Hamptons summer rentals are turning seven figures – per month
Renters will have to pay a pretty penny for summer in the Hamptons this year, but some landlords’ prices can prove stretchy.
South Fork landlords are seeking record-breaking rents for the season, more than $1 million a month in some cases, Bloomberg reported. Owners expect demand to be at least as high as it has been in the first two summers of the pandemic.
The market is punctuated by an eight-bedroom beachfront home in Bridgehampton. According to Bloomberg, the owner of 155 Surfside Drive is asking for a jaw-dropping $1.65 million just for July. Renters looking to save $400,000 could consider another beach front property down the street asking for $1.25 million for the month.
Property values will be determined by what tenants are willing to shell out, but there is a feeling that prices may be too high. Although the East End’s rental inventory is limited, summer stayers have options, including international locations that have reopened following pandemic closures.
“I think some of those prices were a little too inflated,” Corcoran Hamptons broker Susan Breitenbach told Bloomberg.
The Hamptons rental market was hot last summer. There were 16,645 reservations from Memorial Day through Labor Day, totaling $117 million, according to StayMarquis. This was a 9% increase over the previous year.
Short-term rentals have been strong in recent years. According to AirDNA data reported by Bloomberg, the average daily rate for rentals in the Hamptons from May to September increased 22% from 2018 to 2021. Occupancy and average daily rates have jumped year-round during the pandemic .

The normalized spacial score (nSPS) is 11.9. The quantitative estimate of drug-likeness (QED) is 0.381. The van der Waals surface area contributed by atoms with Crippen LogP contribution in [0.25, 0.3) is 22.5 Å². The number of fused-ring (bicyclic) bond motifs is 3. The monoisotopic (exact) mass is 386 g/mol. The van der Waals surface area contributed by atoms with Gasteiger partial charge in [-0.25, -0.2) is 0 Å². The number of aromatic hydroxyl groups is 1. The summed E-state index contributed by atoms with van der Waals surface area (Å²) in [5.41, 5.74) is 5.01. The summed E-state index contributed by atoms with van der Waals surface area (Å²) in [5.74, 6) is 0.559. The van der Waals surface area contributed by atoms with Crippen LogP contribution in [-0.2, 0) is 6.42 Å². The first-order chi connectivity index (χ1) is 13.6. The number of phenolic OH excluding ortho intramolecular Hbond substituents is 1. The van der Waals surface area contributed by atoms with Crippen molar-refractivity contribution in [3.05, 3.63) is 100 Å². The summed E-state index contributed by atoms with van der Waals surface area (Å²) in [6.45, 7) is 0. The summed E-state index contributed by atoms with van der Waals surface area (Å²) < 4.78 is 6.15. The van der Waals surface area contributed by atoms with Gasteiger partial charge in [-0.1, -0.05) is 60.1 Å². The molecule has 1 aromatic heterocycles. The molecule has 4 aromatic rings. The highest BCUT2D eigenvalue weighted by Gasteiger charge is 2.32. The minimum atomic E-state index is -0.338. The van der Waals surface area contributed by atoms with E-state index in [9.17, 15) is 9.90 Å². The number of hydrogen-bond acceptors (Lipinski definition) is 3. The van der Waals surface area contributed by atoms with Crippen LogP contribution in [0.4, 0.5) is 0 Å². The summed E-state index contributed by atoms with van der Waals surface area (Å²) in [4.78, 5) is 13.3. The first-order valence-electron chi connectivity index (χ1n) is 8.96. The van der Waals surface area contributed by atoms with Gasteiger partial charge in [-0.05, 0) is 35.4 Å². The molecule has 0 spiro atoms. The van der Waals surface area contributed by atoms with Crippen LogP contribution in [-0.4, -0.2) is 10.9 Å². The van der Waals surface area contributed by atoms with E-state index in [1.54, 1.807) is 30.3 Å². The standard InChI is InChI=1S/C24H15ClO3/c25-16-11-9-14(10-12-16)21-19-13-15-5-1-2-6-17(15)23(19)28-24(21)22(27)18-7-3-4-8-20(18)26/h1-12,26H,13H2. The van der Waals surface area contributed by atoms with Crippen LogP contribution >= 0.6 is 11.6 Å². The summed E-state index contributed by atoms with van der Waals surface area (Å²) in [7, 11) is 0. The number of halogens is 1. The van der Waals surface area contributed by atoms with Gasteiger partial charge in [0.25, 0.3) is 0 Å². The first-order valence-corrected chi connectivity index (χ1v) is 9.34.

But there are signs that the other sandal is about to fall off. The number of nights booked from June to August is down an average of 34% from a year ago, data from AirDNA shows. The average daily rate is also falling each month from April to September, including a 14% drop in June.
Seasonal rentals traditionally run from Memorial Day through Labor Day and are not reflected in AirDNA data.
One issue that has arisen for vacation rentals is that state lawmakers passed a law prohibiting landlords from collecting several months’ rent in advance, then enacted a moratorium on evictions that protected squatters, including a real estate agent and a promoter.
In response, East Hampton decided this year to create a way for landlords to collect summer rent in advance, as they did before the law changed.
[Bloomberg] — HoldenWalter Warner